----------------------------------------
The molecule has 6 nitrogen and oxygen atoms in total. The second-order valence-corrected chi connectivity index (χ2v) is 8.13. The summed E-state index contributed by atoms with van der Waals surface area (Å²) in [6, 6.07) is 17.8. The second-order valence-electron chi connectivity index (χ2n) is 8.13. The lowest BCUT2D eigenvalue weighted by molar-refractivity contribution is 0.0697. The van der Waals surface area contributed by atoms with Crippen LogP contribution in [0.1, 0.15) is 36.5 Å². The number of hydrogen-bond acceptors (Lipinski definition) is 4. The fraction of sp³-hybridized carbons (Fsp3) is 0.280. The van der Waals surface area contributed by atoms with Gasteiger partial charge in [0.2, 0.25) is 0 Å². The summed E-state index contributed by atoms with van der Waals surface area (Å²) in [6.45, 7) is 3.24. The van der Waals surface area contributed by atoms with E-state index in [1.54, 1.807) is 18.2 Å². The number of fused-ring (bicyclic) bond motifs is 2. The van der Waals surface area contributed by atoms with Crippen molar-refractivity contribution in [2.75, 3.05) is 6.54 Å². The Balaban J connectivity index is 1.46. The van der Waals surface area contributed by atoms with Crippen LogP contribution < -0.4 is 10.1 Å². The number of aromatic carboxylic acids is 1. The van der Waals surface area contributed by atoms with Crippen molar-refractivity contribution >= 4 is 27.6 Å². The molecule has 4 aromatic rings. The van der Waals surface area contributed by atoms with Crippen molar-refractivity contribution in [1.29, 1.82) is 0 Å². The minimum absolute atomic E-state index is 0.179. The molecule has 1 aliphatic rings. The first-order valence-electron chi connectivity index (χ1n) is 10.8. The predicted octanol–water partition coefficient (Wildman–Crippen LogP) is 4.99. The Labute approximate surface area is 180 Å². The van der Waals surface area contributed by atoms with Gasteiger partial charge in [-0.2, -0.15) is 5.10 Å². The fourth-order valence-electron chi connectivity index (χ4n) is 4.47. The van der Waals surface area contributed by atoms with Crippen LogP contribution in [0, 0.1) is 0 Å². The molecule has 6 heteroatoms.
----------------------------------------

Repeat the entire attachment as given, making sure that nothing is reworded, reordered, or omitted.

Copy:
The molecule has 6 nitrogen and oxygen atoms in total. The second-order valence-corrected chi connectivity index (χ2v) is 8.13. The summed E-state index contributed by atoms with van der Waals surface area (Å²) in [6, 6.07) is 17.8. The second-order valence-electron chi connectivity index (χ2n) is 8.13. The lowest BCUT2D eigenvalue weighted by molar-refractivity contribution is 0.0697. The van der Waals surface area contributed by atoms with Crippen LogP contribution in [0.1, 0.15) is 36.5 Å². The number of hydrogen-bond acceptors (Lipinski definition) is 4. The fraction of sp³-hybridized carbons (Fsp3) is 0.280. The van der Waals surface area contributed by atoms with Gasteiger partial charge in [0.2, 0.25) is 0 Å². The summed E-state index contributed by atoms with van der Waals surface area (Å²) in [6.45, 7) is 3.24. The van der Waals surface area contributed by atoms with E-state index in [1.54, 1.807) is 18.2 Å². The number of fused-ring (bicyclic) bond motifs is 2. The van der Waals surface area contributed by atoms with Crippen molar-refractivity contribution in [2.75, 3.05) is 6.54 Å². The Balaban J connectivity index is 1.46. The van der Waals surface area contributed by atoms with Crippen LogP contribution < -0.4 is 10.1 Å². The number of aromatic carboxylic acids is 1. The van der Waals surface area contributed by atoms with Crippen molar-refractivity contribution >= 4 is 27.6 Å². The molecule has 4 aromatic rings. The van der Waals surface area contributed by atoms with Crippen molar-refractivity contribution in [1.29, 1.82) is 0 Å². The minimum absolute atomic E-state index is 0.179. The molecule has 1 aliphatic rings. The first-order valence-electron chi connectivity index (χ1n) is 10.8. The predicted octanol–water partition coefficient (Wildman–Crippen LogP) is 4.99. The Labute approximate surface area is 180 Å². The van der Waals surface area contributed by atoms with Gasteiger partial charge in [-0.2, -0.15) is 5.10 Å². The fourth-order valence-electron chi connectivity index (χ4n) is 4.47. The van der Waals surface area contributed by atoms with Crippen LogP contribution in [0, 0.1) is 0 Å². The molecule has 6 heteroatoms.